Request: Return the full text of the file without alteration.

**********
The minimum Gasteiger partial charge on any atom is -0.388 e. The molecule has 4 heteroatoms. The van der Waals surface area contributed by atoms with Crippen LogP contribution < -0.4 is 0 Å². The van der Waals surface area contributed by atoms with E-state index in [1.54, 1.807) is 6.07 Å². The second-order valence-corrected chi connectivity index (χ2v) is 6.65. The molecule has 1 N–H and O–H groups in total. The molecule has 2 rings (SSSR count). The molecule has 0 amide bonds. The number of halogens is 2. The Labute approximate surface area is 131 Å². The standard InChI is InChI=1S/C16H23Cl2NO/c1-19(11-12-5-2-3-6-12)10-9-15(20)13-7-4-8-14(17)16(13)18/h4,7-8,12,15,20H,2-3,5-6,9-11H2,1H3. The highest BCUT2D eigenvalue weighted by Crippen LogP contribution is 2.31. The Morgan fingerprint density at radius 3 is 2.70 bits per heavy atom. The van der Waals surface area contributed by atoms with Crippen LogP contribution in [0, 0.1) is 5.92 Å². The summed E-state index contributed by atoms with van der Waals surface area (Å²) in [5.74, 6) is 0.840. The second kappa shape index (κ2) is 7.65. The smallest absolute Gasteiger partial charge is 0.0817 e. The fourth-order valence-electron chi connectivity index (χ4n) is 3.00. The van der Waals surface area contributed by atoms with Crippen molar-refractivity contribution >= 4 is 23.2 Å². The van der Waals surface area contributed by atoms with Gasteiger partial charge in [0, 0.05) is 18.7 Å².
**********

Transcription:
The minimum Gasteiger partial charge on any atom is -0.388 e. The molecule has 4 heteroatoms. The van der Waals surface area contributed by atoms with Crippen LogP contribution < -0.4 is 0 Å². The van der Waals surface area contributed by atoms with E-state index in [1.54, 1.807) is 6.07 Å². The second-order valence-corrected chi connectivity index (χ2v) is 6.65. The molecule has 1 N–H and O–H groups in total. The molecule has 2 rings (SSSR count). The molecule has 0 amide bonds. The number of halogens is 2. The Labute approximate surface area is 131 Å². The standard InChI is InChI=1S/C16H23Cl2NO/c1-19(11-12-5-2-3-6-12)10-9-15(20)13-7-4-8-14(17)16(13)18/h4,7-8,12,15,20H,2-3,5-6,9-11H2,1H3. The highest BCUT2D eigenvalue weighted by Crippen LogP contribution is 2.31. The Morgan fingerprint density at radius 3 is 2.70 bits per heavy atom. The van der Waals surface area contributed by atoms with Crippen LogP contribution in [0, 0.1) is 5.92 Å². The summed E-state index contributed by atoms with van der Waals surface area (Å²) in [5.74, 6) is 0.840. The second kappa shape index (κ2) is 7.65. The smallest absolute Gasteiger partial charge is 0.0817 e. The fourth-order valence-electron chi connectivity index (χ4n) is 3.00. The van der Waals surface area contributed by atoms with Crippen molar-refractivity contribution >= 4 is 23.2 Å². The van der Waals surface area contributed by atoms with Gasteiger partial charge in [0, 0.05) is 18.7 Å².